First, the United 55,000-mile bonus with $50 statement credit is supposed to expire today. It doesn’t get better than that. Grab it now if you can (remember the new 2-year bonus rule).
Second, yes, I know the title of this post might sound ridiculously obvious, but bear with me for just a moment.
A couple of days ago, Drew from Travel Is Free wrote this post:
Please, Stop Listening to Bloggers and Getting Crappy Rewards Cards!
You should read the post and the comments to it, but here are some pointers he made that I have to comment on.
1. The Amex Delta 50K-miles offer is sh*t.
2. The Chase Marriott 70K-offer is sh*t, also.
No, he didn’t put it exactly the same way, but I’m citing by memory. 🙂
To that, I politely told him that he was fundamentally wrong.
To that, he graciously replied that we’d have to agree to disagree.
Before I continue, though, let me say this: I absolutely love Drew’s blog and his writing style. He dissects loyalty programs, studies and experiments with their clandestine and Byzantine rules, and reverse-engineers them to make them–no, not easy to understand–but explainable to normal and lazy people. Just like yours truly here.
That means one thing; if you have time for only one blog to read, read TIF. Yes, even at the expense of my own. 🙁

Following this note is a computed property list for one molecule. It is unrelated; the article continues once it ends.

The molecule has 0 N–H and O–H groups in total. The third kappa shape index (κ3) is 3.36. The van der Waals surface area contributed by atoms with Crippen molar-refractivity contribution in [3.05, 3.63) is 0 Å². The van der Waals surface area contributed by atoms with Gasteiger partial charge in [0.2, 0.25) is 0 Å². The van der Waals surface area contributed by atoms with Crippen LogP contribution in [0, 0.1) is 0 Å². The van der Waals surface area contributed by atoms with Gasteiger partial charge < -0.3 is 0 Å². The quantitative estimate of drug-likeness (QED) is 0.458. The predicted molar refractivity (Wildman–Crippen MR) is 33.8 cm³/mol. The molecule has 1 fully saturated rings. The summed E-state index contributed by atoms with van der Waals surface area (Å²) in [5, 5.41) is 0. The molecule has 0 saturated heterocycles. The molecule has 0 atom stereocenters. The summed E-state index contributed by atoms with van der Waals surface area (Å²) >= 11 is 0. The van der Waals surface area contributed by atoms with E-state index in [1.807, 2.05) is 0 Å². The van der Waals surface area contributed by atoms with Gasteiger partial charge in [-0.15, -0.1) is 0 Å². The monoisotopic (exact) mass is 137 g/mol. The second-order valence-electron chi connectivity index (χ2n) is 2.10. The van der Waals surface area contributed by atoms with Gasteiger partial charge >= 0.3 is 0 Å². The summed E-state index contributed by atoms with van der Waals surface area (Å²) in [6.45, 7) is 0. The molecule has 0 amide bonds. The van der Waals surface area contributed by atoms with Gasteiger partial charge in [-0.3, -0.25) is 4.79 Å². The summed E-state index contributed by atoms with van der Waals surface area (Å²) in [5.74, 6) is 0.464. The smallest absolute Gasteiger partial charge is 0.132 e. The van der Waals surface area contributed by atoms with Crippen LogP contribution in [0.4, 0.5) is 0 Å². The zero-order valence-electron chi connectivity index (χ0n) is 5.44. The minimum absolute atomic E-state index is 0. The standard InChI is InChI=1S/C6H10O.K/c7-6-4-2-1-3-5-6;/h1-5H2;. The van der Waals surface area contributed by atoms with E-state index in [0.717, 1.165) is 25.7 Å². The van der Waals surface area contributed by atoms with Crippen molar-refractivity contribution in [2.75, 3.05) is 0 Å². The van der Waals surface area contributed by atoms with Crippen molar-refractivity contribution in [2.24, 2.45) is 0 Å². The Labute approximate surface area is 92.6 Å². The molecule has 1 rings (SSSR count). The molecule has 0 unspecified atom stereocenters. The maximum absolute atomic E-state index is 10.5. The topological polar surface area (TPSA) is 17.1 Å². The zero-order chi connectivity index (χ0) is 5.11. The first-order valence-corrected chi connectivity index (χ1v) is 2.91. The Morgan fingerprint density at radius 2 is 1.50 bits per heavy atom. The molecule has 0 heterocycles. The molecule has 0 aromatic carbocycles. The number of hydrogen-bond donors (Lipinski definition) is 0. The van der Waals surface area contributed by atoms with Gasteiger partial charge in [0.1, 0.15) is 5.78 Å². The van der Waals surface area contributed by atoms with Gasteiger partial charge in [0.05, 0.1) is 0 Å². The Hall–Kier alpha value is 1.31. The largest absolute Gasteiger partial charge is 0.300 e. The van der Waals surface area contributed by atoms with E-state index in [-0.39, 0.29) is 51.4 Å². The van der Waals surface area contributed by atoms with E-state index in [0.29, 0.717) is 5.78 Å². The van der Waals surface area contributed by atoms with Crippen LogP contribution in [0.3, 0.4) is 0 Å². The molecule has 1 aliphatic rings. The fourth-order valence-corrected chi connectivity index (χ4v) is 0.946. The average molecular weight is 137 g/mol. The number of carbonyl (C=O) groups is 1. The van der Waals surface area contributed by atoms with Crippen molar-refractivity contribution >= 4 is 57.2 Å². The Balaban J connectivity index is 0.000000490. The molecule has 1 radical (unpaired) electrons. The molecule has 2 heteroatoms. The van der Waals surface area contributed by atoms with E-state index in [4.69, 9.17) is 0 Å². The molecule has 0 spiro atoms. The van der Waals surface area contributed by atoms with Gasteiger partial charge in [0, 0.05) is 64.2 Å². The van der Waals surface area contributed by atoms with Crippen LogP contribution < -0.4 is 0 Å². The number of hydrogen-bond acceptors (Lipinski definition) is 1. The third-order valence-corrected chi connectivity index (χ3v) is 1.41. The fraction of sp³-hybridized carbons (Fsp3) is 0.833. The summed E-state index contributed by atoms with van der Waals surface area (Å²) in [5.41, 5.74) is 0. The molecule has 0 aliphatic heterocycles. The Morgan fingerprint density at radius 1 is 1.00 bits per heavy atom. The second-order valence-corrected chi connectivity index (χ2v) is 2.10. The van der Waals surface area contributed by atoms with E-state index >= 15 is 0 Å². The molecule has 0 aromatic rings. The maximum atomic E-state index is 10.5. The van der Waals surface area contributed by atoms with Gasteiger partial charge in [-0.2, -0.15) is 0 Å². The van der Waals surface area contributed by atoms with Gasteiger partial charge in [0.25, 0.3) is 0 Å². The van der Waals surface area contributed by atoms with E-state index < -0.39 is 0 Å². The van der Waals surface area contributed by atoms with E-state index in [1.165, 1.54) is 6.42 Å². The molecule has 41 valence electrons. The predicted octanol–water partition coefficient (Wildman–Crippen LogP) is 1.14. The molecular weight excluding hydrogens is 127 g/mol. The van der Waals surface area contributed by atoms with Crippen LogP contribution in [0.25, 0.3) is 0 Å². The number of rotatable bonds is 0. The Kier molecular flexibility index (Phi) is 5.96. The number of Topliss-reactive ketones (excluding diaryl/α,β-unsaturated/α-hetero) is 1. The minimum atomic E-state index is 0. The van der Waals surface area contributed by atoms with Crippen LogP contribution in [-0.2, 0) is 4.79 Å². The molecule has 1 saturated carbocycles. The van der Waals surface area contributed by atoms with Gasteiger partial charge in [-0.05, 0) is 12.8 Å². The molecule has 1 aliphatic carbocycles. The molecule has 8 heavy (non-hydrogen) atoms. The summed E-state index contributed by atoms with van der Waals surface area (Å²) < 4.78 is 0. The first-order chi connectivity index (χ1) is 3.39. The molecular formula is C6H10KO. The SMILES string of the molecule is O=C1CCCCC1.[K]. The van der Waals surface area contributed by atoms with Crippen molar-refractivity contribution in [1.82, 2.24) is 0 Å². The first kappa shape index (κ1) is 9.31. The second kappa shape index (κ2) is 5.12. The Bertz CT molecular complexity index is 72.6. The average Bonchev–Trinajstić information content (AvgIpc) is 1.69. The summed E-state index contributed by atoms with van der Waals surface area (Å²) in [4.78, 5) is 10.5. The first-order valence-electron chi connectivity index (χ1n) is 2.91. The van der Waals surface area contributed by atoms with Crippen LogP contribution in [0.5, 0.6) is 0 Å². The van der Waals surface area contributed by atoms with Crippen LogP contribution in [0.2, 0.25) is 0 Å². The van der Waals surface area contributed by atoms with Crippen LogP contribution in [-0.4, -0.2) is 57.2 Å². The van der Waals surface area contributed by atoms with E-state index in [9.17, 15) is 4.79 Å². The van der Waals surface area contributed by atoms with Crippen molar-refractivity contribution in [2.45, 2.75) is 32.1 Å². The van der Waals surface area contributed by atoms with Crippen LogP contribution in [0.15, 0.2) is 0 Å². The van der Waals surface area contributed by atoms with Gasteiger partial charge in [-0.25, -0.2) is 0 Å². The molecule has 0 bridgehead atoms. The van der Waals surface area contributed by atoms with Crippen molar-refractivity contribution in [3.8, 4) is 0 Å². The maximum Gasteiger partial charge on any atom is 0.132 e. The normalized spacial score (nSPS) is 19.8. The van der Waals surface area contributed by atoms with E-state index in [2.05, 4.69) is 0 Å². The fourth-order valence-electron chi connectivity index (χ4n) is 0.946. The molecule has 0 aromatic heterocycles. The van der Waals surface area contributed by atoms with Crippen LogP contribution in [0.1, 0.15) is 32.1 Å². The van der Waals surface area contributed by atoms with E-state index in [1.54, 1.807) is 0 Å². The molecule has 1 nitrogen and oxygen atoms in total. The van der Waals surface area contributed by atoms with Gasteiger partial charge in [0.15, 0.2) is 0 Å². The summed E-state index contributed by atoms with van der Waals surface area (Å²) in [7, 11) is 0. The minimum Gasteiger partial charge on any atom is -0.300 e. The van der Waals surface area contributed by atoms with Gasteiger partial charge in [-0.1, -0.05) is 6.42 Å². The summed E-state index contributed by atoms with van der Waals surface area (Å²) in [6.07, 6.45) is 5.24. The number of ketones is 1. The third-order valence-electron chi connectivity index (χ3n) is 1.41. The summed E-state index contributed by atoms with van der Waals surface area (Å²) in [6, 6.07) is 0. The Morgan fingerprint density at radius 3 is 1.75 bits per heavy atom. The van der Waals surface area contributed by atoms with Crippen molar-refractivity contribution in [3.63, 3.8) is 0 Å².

So, now I hope you realize that when I said to a blogger who I like and respect, that he was fundamentally wrong, I wasn’t just throwing cheap punches. Let me explain.
The American Express Delta 50K-Miles Offer with $50 Statement Credit
My opinion is this. It [almost] never gets better than this and you must grab it while you can.
If you think for a moment that I am a Delta SkyPesos fan boy, you might’ve never read this:
SkyClub Comedy Club. Delta Rocks Again!
Delta Airlines, Hotel, and Casino
Delta Stole My Five Tiers Ideas for Their 2015 Redemption Chart
So, after everything is said about Delta, how dare I steer my unsuspecting readers to apply at my non-affiliated Delta credit cards link?
Here are seven reasons how.
- You must diversify.